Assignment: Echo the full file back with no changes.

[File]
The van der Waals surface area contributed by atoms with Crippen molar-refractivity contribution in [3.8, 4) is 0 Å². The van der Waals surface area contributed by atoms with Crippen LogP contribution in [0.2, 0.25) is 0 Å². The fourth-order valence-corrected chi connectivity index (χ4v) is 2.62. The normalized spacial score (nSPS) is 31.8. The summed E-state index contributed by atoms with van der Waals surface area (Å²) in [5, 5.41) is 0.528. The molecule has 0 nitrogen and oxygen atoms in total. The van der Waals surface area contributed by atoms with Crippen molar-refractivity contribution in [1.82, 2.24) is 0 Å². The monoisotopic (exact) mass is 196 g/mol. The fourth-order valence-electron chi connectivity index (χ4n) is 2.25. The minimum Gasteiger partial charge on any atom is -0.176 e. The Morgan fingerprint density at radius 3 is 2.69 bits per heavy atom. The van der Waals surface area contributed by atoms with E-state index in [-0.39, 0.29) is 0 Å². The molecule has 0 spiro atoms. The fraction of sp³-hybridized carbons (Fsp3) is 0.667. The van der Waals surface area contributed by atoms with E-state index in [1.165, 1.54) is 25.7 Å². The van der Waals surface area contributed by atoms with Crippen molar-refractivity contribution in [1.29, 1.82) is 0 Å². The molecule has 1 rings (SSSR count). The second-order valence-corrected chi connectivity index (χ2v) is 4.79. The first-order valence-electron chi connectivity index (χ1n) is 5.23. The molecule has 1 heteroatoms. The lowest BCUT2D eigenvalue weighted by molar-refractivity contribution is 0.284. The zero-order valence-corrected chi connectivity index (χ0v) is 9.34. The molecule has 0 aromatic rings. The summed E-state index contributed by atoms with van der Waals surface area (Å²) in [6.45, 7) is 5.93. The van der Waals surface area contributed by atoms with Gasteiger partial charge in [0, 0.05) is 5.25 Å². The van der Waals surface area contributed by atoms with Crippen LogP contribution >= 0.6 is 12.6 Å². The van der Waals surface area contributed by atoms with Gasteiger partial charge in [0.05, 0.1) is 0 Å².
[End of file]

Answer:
The van der Waals surface area contributed by atoms with Crippen molar-refractivity contribution in [3.8, 4) is 0 Å². The van der Waals surface area contributed by atoms with Crippen LogP contribution in [0.2, 0.25) is 0 Å². The fourth-order valence-corrected chi connectivity index (χ4v) is 2.62. The normalized spacial score (nSPS) is 31.8. The summed E-state index contributed by atoms with van der Waals surface area (Å²) in [5, 5.41) is 0.528. The molecule has 0 nitrogen and oxygen atoms in total. The van der Waals surface area contributed by atoms with Crippen molar-refractivity contribution in [1.82, 2.24) is 0 Å². The monoisotopic (exact) mass is 196 g/mol. The fourth-order valence-electron chi connectivity index (χ4n) is 2.25. The minimum Gasteiger partial charge on any atom is -0.176 e. The Morgan fingerprint density at radius 3 is 2.69 bits per heavy atom. The van der Waals surface area contributed by atoms with E-state index in [-0.39, 0.29) is 0 Å². The molecule has 0 spiro atoms. The fraction of sp³-hybridized carbons (Fsp3) is 0.667. The van der Waals surface area contributed by atoms with E-state index in [1.165, 1.54) is 25.7 Å². The van der Waals surface area contributed by atoms with Crippen molar-refractivity contribution in [1.29, 1.82) is 0 Å². The molecule has 1 rings (SSSR count). The second-order valence-corrected chi connectivity index (χ2v) is 4.79. The first-order valence-electron chi connectivity index (χ1n) is 5.23. The molecule has 1 heteroatoms. The lowest BCUT2D eigenvalue weighted by molar-refractivity contribution is 0.284. The zero-order valence-corrected chi connectivity index (χ0v) is 9.34. The molecule has 0 aromatic rings. The summed E-state index contributed by atoms with van der Waals surface area (Å²) in [6.45, 7) is 5.93. The van der Waals surface area contributed by atoms with Gasteiger partial charge in [0, 0.05) is 5.25 Å². The van der Waals surface area contributed by atoms with Crippen LogP contribution >= 0.6 is 12.6 Å². The van der Waals surface area contributed by atoms with Gasteiger partial charge in [0.05, 0.1) is 0 Å².